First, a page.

You didn’t think of sex and weather in the same breath. You didn’t have to. Not normally. Not ever. Except for here, in the Miracle Mile parking lot, where Lela the Hare Krishna, who used to be Michele Burnelka, was on the run from Shiva — whoever Shiva was — and on her haunches for me. Whoever I was. That’s what I wrestled with. Not, Can I do this? But, What the fuck was it I thought I was doing? And who the fuck was doing it?

Even the raindrops seemed to mock me.

“Michele,” I stammered. I was ready, but then . . . A Negro lady gawked at me from a Dodge Dart and it seized me up. I had to pull the words like olives from out of my throat. “Michele, I can’t . . . I can’t do it.

I heard myself and I died. It killed me to find out this was me. I had everything I ever wanted. AND LOOK WHAT CAME OUT OF MY MOUTH!

It wasn’t like I was being a “good boy.” It was like, I don’t know, like I was scared. Or not even scared, just . . . guilty. That was it. My psyche sputtered like defective neon. One thought wrenched my brain: Mom’s seen a husband stroll under a streetcar. She’s seen a daughter disappear to Canada, her son fucked-up and flown home, kicked out of a pricey prep school. If that weren’t enough, picture her expression when I was arrested for public pee tasting, or whatever the legal term happened to be. How could I face her if I got popped for a sex crime? For the ten-zillionth time, I wished I was an orphan, like my long-gone father, just so I could relax.

Just to make things perfect, my voice squeeched into Jiminy Cricket. “Michele, I really like you . . . I mean, I’ve always, like, loved you, it’s just that . . . ”

“Forget it,” she said, her face hardening. She pulled up her pants and launched herself off the station wagon in a single movement, as though she’d been bouncing off cars and asphalt her entire life. “Forget it, Bobby. It’s nothing.”


This was so hugely untrue, so clearly not nothing, I hated myself for needing to hear it.

I held my hand out to help, but Michele ignored it and dusted herself off.


“You don’t,” she said with a brittle laugh, “you don’t think I was serious, do you? You don’t think I’m some kind of exhibitionist.”

“Gee, I don’t know,” I said. I just knew I wanted to rip my tongue out at the sound of “gee.” This was worse than Jiminy Cricket. My voice box had been hijacked by Wally Cleaver. Because I never said “gee.” Never before and never since. I was not a “gee” type person. But I couldn’t tell Michele that. What was the point?

To Michele, from here on in, I’d be the geek who said “gee” and didn’t have the balls to lick her pussy in broad daylight. With one move — or lack of one — I’d killed something horribly important. Whatever else happened, I knew I’d spend the rest of whatever time I had left walking upright trying to redeem myself.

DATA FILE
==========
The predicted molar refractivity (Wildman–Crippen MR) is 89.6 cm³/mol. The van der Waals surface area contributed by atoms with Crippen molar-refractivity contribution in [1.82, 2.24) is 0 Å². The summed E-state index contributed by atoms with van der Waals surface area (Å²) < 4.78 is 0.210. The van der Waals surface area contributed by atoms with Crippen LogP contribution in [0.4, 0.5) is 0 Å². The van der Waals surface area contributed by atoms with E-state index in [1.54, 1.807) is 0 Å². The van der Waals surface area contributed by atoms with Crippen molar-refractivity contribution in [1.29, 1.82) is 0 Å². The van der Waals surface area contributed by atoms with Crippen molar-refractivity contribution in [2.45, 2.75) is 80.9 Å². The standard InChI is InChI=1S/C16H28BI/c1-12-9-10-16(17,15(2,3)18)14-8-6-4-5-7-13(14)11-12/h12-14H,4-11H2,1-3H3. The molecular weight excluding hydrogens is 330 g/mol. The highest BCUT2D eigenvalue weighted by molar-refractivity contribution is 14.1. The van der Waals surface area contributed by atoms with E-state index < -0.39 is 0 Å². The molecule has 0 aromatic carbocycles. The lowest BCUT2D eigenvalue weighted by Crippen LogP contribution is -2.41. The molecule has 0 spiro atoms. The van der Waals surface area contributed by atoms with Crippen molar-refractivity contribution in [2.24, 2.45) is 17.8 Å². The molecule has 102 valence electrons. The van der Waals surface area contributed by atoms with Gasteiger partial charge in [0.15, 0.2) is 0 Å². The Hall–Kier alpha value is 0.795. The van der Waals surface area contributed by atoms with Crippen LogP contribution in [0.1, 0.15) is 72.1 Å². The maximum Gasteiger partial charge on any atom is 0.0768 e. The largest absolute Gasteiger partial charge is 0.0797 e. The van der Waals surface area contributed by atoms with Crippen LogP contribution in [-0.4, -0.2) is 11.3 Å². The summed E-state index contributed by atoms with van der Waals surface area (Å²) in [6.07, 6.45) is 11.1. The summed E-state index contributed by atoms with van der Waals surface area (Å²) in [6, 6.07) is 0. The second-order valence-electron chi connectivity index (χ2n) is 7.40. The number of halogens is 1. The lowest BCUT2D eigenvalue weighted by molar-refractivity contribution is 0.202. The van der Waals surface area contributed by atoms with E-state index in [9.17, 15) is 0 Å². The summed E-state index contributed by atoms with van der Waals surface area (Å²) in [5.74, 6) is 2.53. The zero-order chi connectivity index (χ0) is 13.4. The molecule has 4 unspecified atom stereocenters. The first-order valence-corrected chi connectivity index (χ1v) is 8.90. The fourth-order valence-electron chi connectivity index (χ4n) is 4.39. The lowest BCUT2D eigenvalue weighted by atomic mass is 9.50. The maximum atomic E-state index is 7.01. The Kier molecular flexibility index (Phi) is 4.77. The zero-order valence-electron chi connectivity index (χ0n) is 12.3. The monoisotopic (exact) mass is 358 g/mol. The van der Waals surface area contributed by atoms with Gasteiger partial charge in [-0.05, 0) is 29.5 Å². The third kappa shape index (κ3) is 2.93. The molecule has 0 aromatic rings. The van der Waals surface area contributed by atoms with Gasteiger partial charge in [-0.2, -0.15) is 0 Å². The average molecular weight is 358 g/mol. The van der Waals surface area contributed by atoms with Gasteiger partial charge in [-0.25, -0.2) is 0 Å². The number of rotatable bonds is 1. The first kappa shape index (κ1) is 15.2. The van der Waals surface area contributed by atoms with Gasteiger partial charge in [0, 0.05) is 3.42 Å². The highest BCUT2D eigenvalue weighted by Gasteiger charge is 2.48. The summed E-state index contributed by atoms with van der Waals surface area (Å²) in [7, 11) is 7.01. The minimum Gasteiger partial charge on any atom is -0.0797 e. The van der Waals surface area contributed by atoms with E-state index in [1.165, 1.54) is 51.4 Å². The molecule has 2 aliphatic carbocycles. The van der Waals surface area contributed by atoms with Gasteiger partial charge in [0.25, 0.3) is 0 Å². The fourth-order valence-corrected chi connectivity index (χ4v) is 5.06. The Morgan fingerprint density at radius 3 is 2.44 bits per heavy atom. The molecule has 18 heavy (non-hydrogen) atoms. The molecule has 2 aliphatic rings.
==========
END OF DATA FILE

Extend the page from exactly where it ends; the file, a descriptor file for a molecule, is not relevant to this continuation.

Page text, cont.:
When Michele slouched off toward the highway, I resolved to be a badass. A rebel. A daredevil. Keith Richards with Jew-hair. Whatever it took to de-lame myself, that’s what I’d do.

With no plan to speak of, I announced, “We need sleeping bags.” To which Michele replied, “Sleeping bags cost money.”

Remembering that she had all the money, and knowing I’d look like an even bigger lightweight if I asked for it back — suppose she said, “No!” Suppose she said, “Fuck you!” Then what? I heard myself mumbling, Marlon Brando-style, “Don’t worry about it. One thing I know how to do is steal.”

And without another word, I headed back to the mall. Before I left, I thought I caught a flicker of respect in her eyes. It gave me hope. (And a partial erection.)

I was back in ten minutes with a pair of lightweight goose-downs, army green and waterproof.

When I handed hers over, I could tell she was impressed. With any luck, I wouldn’t have to knock off a gas station to make her forget my cowardice. I could probably kill a man with my bare hands and it wouldn’t matter now. Too-chicken-to-lick. It might as well have been tattooed on my forehead. What do you do when you’re branded and you know you’re a man?

Michele’s eyes grew huge under her Beatles cap. At some point, she’d dumped the rose-petal grannies, and I didn’t miss them. She squeezed the sleeping bag, then smiled. “You . . . you stole these?”

“No big thing.” I shrugged, and pretty much stood still while she hugged me. I didn’t want to look too eager. Didn’t want her to know what I felt. Most of all, I didn’t want her to accidentally touch my ass. The credit card was in my back pocket. The last thing I needed was her finding out I charged the bags to my mother.

From PERV – A Love Story, by Jerry Stahl. Copyright © 1999 by Jerry Stahl. By permission of William Morrow & Company, Inc.

©1999 Jerry Stahl and